In terms of timing the countdown for making a submission starts today, and is open till Tuesday 4 August.
A beginner’s guide to the draft report – Using land for housing
As with all of the Productivity Commission’s professionally produced reports to date – it began operating on 1 April 2011 – this is no ‘once over lightly’ treatment.
At 358 pages long you will want to hold off hitting print on this draft report too quickly, and to help you get your head around the overall structure the device of a ‘Cut to the chase’ executive summary is made available – and there is always the media release to refer to as well.
Cutting to the numbers, there are 120 findings to digest, accompanied by 38 recommendations that have the potential to keep the following very, very busy:
- Parliamentary law-makers
- Territorial local authorities (local government)
- MBIE – Ministry of Business, Innovation and Employment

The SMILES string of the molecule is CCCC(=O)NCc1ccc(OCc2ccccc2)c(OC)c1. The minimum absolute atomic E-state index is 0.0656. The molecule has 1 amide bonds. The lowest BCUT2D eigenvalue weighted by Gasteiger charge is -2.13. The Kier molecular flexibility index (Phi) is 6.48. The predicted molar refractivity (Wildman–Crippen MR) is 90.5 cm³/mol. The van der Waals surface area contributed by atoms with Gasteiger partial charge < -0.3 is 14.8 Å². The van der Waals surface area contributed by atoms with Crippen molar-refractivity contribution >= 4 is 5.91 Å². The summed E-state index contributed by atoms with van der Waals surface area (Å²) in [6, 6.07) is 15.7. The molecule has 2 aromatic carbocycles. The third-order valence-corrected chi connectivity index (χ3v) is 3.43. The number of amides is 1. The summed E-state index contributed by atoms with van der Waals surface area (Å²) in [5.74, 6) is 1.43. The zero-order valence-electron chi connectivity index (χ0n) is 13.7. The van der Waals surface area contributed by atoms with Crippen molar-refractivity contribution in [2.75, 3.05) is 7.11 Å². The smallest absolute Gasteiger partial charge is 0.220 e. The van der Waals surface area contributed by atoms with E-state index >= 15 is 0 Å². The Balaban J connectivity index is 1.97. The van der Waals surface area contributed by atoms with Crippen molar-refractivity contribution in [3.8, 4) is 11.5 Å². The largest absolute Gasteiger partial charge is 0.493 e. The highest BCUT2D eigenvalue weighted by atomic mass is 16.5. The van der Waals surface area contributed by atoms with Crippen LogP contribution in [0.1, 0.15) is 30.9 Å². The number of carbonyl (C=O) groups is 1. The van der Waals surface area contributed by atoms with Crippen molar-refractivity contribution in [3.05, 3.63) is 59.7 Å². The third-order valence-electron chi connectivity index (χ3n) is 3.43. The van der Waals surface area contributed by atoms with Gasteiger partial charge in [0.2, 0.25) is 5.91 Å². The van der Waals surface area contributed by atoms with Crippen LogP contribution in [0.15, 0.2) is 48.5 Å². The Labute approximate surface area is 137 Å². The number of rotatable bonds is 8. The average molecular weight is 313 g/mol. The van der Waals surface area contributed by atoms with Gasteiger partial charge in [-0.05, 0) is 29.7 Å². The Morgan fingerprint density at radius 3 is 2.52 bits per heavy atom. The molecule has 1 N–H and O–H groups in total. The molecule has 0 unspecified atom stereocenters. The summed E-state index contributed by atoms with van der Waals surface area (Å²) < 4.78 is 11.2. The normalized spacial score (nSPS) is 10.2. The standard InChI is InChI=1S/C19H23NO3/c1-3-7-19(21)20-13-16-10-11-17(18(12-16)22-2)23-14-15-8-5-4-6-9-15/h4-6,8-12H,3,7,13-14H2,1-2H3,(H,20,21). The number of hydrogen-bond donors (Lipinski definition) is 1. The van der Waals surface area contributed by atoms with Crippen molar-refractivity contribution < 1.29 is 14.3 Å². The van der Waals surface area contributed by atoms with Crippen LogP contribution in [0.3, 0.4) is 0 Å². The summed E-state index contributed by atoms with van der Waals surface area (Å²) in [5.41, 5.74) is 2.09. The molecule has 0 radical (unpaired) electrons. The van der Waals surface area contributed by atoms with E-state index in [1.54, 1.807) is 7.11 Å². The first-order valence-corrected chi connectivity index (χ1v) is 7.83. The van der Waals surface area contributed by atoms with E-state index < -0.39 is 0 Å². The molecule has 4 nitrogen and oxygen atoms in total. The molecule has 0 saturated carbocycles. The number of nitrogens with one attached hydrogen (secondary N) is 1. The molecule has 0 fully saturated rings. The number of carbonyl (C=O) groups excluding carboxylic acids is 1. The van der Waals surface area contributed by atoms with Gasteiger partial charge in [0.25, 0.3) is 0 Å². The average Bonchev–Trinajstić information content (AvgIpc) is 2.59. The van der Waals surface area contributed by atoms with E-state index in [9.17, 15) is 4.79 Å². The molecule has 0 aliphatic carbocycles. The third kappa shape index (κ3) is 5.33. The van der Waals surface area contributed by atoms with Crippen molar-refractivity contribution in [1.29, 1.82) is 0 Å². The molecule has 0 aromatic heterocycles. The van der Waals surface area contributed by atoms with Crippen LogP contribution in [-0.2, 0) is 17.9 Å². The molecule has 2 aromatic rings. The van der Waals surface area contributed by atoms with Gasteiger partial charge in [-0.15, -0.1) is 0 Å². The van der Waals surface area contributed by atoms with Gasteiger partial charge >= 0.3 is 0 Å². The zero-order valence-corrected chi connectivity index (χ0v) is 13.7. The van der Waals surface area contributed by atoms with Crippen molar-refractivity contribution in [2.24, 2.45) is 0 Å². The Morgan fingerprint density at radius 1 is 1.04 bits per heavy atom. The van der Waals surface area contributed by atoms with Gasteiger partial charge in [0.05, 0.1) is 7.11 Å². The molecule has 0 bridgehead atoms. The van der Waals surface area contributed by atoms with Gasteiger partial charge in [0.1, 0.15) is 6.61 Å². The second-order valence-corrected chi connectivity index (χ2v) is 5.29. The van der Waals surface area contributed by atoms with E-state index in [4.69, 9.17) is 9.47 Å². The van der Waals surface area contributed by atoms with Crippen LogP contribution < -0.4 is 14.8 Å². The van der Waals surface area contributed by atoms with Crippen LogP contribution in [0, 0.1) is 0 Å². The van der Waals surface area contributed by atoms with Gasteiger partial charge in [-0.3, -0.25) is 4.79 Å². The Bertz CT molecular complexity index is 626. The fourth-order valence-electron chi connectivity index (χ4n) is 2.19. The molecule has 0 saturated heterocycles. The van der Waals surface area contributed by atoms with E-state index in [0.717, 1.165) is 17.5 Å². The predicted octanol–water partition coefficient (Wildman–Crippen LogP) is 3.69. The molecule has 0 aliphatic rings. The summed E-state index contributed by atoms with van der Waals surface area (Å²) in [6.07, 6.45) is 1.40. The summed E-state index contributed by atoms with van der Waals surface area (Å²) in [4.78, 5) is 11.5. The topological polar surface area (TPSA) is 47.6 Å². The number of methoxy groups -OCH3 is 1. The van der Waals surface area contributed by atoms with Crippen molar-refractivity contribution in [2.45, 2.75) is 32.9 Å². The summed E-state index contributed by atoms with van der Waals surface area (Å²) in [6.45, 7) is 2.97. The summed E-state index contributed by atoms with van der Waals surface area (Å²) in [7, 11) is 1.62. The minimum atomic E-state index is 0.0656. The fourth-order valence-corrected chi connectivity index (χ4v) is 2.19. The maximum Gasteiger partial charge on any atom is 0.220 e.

- Statistics New Zealand
- CCOs: Auckland Transport, Watercare
Here’s a ‘news you can use’ list of the Recommendations and the chapters they’re attached to:
Chapter 3: Integrated Planning
Urban local authorities that wish to set design infill/intensification targets should ensure that their District Plans provide sufficient commercially viable development capacity.
The Ministry for the Environment should explore the potential to develop an Urban Feasibility Model that New Zealand local authorities can use.
High-growth territorial authorities should review their zoning rules for rural land, to ensure they provide the right balance of promoting efficient use of land for housing and minimising reverse sensitivity risks.